The US Justice Department ratcheted up pressure on Russia on Friday, issuing sanctions to approximately 40 companies and individuals it says were involved in the Ukraine conflict. The list includes bureaucrats, a deputy minister and leading businessmen.
The press release announcing the new measures came just as the US Special Representative to Ukraine Kurt Volker was holding talks with Russian counterpart, presidential aide Vladislav Surkov, in Dubai. It is unlikely to have improved the chances of their success.
Even before today’s development, it was expected there would be a further digging in on the Russian side. In an extended interview with the Kommersant newspaper on Tuesday, Foreign Minister Sergei Lavrov, said the West had been infected by “unprecedented” Russophobia, making negotiations impossible. “It wasn’t even like this during the Cold War,” he said.
Today’s announcement placed sanctions on leading Russian enterprises that it says were involved in infrastructure projects in Crimea. The former deputy energy minister Andrey Cherezev is also targeted. The Treasury Department said that 11 of the people in the list are Ukrainian citizens, and include officials of the so-called Donetsk and Luhansk People’s Republics. Russia formally annexed Crimea from Ukraine in March 2014 following a disputed referendum.
On Monday, the US Treasury is set to follow up sanctions with its long-awaited “Kremlin report”. This document is set to name and shame businessmen who make up Russian President Vladimir Putin’s inner circle. Sanctions will not necessarily follow inclusion in the list, but reputational damage is likely.
The imminent delivery of Javelin anti-tank weapons to the Ukrainian army also upped the stakes ahead of today’s talks.
Alexei Chesnakov, an expert in close contact with the Russian point man Vladislav Surkov, told the Independent that a breakthrough was not imminent. “It is impossible to have a negotiation with someone who is always looking to worsen your position.”
Special Representative Volker explained the delivery of anti-tank weapons as a response to Russia’s inflexibility. “There has been no movement by Russia towards actually ending the conflict in Ukraine,” he said.
The appointment of Mr Volker as US Special Representative to Ukraine in July was seen by some as a new beginning. The former ambassador to NATO was always considered a Russia hawk, but he was well-respected in Moscow. There had been a six-month absence of the US from foreign policy, and many hoped his knowledge and optimistic can-do approach could, perhaps, force progress.
Volker’s strong rhetoric has certainly made him a popular figure in Kiev. Oleksii Makeiv, political director at the Ukrainian Foreign Ministry, told The Independent that Ukraine was “very happy” with the Special Representative’s efforts to coordinate his positions. “He talked with President Poroshenko before the Dubai meeting, and he will meet with him afterward,” the diplomat said. “The Russians thought they could drive a wedge between us and the West, but Mr Volker has shown that will not happen.”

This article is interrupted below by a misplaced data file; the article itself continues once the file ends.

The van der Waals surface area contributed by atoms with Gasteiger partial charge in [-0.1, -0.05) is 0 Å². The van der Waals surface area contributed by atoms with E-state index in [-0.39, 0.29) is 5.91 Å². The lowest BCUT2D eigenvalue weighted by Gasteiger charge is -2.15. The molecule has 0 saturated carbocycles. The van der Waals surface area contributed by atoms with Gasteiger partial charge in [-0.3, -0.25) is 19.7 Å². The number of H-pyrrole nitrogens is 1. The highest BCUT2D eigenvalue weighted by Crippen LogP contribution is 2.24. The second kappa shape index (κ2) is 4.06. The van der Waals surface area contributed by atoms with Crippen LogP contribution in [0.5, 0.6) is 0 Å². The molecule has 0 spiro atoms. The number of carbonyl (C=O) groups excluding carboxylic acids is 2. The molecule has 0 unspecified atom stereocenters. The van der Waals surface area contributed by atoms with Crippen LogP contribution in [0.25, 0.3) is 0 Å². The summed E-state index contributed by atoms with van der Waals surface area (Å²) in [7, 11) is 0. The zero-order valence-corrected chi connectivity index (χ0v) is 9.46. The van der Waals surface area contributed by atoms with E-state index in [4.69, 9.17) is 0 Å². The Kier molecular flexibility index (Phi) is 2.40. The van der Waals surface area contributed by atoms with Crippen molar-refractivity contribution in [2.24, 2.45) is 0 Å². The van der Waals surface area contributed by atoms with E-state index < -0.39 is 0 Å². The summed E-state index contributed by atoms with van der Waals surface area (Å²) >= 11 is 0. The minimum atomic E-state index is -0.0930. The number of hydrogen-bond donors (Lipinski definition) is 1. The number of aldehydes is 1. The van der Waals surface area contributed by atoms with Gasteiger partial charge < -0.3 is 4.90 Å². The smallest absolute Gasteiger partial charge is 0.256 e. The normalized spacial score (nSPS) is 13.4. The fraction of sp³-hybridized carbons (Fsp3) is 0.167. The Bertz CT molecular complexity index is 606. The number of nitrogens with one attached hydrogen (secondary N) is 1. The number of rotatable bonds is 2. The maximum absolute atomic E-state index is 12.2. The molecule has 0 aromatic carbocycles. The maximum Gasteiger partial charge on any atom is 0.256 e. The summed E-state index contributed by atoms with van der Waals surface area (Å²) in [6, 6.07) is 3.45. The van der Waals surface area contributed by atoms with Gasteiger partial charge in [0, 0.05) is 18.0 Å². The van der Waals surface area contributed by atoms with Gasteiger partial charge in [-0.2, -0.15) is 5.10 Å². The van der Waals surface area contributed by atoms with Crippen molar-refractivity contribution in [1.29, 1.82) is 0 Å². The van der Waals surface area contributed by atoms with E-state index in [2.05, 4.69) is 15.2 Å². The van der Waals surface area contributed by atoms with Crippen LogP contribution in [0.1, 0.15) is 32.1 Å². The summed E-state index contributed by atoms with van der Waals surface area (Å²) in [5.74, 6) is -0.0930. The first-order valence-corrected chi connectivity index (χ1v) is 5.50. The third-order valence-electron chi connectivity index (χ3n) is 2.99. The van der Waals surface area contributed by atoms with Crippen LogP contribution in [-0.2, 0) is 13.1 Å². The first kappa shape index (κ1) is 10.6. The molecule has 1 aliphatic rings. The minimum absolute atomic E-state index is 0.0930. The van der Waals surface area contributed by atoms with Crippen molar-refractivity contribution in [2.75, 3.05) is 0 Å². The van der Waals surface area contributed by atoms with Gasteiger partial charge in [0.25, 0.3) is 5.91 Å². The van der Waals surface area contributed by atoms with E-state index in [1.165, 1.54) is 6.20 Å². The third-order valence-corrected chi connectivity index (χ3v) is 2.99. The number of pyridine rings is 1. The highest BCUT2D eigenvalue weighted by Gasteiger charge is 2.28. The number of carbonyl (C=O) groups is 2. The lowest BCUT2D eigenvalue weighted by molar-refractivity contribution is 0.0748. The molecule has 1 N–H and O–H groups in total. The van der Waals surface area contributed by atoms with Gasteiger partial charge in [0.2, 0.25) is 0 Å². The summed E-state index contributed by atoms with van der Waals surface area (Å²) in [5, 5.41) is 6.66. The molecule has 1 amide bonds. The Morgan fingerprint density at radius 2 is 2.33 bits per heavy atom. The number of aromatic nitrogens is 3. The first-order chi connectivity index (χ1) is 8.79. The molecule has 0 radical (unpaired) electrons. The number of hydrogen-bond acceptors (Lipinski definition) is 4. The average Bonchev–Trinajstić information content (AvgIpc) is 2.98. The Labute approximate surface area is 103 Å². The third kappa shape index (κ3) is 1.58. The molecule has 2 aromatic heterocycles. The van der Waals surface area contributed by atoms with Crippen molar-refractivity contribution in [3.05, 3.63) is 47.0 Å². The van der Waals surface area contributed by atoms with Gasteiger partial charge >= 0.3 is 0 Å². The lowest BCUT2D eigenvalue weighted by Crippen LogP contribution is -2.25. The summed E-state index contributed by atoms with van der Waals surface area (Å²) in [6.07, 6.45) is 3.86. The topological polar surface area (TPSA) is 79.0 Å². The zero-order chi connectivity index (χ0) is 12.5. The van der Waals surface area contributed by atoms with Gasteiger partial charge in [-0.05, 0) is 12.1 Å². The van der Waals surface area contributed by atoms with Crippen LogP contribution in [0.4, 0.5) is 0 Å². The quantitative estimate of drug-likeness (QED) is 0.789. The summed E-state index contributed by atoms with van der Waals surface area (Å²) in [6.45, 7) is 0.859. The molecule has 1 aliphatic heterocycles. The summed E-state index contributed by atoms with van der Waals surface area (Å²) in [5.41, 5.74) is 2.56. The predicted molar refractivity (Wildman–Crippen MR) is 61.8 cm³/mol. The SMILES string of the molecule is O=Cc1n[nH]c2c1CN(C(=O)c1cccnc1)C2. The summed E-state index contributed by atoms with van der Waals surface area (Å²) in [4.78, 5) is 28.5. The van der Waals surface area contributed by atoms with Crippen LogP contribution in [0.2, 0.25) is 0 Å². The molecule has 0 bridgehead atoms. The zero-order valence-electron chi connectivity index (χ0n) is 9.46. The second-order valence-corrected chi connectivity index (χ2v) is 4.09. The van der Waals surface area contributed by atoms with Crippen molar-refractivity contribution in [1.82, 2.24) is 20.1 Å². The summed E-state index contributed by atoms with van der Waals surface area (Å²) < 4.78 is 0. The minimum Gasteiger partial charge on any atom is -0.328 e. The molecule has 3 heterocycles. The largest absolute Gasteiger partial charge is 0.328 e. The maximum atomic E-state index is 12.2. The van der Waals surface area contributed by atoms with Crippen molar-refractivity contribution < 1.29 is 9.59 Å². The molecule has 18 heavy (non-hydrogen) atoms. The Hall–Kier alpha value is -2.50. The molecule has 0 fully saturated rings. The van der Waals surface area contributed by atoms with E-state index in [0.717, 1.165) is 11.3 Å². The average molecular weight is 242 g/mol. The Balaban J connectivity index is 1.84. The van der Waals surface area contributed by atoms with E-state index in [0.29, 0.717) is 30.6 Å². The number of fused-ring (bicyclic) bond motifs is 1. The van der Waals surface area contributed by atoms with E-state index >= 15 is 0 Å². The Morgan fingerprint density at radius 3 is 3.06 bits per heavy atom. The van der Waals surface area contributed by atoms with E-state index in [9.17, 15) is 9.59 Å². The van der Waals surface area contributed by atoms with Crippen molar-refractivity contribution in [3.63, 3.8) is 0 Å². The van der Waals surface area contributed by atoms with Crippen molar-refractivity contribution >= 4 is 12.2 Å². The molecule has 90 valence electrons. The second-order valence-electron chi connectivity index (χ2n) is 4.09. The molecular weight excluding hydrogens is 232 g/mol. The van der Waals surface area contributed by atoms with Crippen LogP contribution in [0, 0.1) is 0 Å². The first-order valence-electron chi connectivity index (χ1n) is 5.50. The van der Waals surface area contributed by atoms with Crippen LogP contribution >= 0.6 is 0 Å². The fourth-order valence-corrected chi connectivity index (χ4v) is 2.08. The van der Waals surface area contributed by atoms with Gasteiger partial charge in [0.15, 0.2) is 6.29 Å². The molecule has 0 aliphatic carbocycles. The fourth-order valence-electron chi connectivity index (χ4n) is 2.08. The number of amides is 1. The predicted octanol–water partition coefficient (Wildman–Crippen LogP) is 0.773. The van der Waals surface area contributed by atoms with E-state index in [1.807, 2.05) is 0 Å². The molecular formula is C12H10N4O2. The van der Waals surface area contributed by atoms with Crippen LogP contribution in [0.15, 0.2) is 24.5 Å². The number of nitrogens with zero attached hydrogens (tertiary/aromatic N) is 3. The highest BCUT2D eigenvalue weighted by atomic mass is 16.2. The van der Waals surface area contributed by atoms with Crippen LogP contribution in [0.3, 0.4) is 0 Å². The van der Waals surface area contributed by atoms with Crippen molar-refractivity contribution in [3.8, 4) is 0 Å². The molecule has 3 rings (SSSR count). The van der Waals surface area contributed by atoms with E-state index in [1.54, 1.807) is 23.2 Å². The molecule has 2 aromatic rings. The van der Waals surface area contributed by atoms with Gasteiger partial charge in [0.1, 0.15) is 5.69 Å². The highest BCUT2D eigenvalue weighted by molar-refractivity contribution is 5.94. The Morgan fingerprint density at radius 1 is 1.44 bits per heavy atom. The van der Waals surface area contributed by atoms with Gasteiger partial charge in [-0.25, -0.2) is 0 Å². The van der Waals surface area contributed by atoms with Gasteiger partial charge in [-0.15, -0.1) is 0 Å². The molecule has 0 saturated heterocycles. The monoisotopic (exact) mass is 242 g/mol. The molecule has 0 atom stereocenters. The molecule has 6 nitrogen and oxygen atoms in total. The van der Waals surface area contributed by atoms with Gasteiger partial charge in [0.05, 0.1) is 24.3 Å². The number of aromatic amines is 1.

But with high trust comes problems, says the Ukrainian Rada Deputy Oleksiy Ryabchyn. “The political elite all adore what he says, but he has raised expectation so high that the reality is likely to disappoint.”
For now, the reality remains a war on the edge of Europe that refuses to go away. Regular losses on both sides continue to add to the estimated 9,940 plus who have lost their lives over the four-year conflict.
According to Igor Sutyagin, Senior Research Fellow at RUSI an international defence and security think tank based in London, the sides have now reached a military parity of sorts. After several bloody defeats, the Ukrainian army has built up a fighting resistance. A major offensive by either side is now likely to prove costly. Dr Sutyagin estimates the number of Ukrainian forces in the conflict zone at 40-50,000 – compared with 30,000 in separatist-controlled eastern Ukraine. A further 30-40,000 troops are located on Russian territory the other side of the Ukrainian border.
Fighting once again draws on the full range of lethal weaponry. It includes the howitzers, tanks and rocket launchers that were supposed to have been withdrawn under the Minsk Peace Accords signed in February 2015. The heaviest of the equipment was once hidden from view, but no one is bothering with the pretence anymore.
“Ukraine tried to withdraw weapons at first,” says Dr Sutyagin. “But it had to be realistic. Unilateral disarmament is not popular in eastern Ukraine.”
For now, Mr Volker remains the most optimistic man in the room. This week, he suggested the full list of Minsk commitments could be met within 12 months. Including as it does ceasefires, safety guarantees, controversial legislation in Ukraine, elections and the return of control of the eastern border from Russian-backed forces, that seems a tall order.
“Even if you take into account all the technical elements of the agreements, you are looking at a minimum of two and a half or three years,” says Mr Chesnakov. “And that doesn’t include the politics. Volker always underestimates the political issues — even though Moscow keeps telling him about them.”
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